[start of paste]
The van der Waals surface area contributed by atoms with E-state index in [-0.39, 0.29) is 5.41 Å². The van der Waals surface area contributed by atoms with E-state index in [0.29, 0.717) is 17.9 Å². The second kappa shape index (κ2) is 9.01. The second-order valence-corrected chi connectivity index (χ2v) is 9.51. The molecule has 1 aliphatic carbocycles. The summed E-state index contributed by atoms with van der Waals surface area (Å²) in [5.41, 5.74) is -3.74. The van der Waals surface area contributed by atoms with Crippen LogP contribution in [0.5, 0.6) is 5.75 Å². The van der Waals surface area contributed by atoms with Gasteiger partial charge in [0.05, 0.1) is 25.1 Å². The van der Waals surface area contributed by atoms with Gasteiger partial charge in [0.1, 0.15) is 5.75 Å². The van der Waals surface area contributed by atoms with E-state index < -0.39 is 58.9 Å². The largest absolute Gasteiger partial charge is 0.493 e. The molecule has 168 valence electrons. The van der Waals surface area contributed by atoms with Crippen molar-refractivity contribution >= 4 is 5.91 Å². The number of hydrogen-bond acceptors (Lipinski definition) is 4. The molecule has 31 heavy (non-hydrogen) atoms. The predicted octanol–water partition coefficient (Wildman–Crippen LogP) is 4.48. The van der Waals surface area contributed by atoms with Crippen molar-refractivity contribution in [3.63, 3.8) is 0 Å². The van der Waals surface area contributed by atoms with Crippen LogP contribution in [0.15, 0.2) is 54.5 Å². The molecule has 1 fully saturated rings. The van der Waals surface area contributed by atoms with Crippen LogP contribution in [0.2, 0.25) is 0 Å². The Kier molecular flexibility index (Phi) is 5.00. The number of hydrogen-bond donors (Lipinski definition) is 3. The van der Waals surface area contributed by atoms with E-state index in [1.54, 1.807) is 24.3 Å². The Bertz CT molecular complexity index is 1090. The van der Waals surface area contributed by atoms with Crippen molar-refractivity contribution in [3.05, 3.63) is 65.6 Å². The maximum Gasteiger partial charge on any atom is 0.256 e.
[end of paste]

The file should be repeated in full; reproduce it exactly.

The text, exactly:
The van der Waals surface area contributed by atoms with E-state index in [-0.39, 0.29) is 5.41 Å². The van der Waals surface area contributed by atoms with E-state index in [0.29, 0.717) is 17.9 Å². The second kappa shape index (κ2) is 9.01. The second-order valence-corrected chi connectivity index (χ2v) is 9.51. The molecule has 1 aliphatic carbocycles. The summed E-state index contributed by atoms with van der Waals surface area (Å²) in [5.41, 5.74) is -3.74. The van der Waals surface area contributed by atoms with Crippen LogP contribution in [0.5, 0.6) is 5.75 Å². The van der Waals surface area contributed by atoms with Gasteiger partial charge in [0.05, 0.1) is 25.1 Å². The van der Waals surface area contributed by atoms with Gasteiger partial charge in [0.1, 0.15) is 5.75 Å². The van der Waals surface area contributed by atoms with E-state index < -0.39 is 58.9 Å². The largest absolute Gasteiger partial charge is 0.493 e. The molecule has 168 valence electrons. The van der Waals surface area contributed by atoms with Crippen molar-refractivity contribution >= 4 is 5.91 Å². The number of hydrogen-bond acceptors (Lipinski definition) is 4. The molecule has 31 heavy (non-hydrogen) atoms. The predicted octanol–water partition coefficient (Wildman–Crippen LogP) is 4.48. The van der Waals surface area contributed by atoms with Crippen molar-refractivity contribution in [3.63, 3.8) is 0 Å². The van der Waals surface area contributed by atoms with Crippen LogP contribution in [0.15, 0.2) is 54.5 Å². The molecule has 1 fully saturated rings. The van der Waals surface area contributed by atoms with Crippen LogP contribution in [0.2, 0.25) is 0 Å². The Kier molecular flexibility index (Phi) is 5.00. The number of hydrogen-bond donors (Lipinski definition) is 3. The van der Waals surface area contributed by atoms with E-state index in [1.54, 1.807) is 24.3 Å². The Bertz CT molecular complexity index is 1090. The van der Waals surface area contributed by atoms with Crippen molar-refractivity contribution in [3.05, 3.63) is 65.6 Å². The maximum Gasteiger partial charge on any atom is 0.256 e.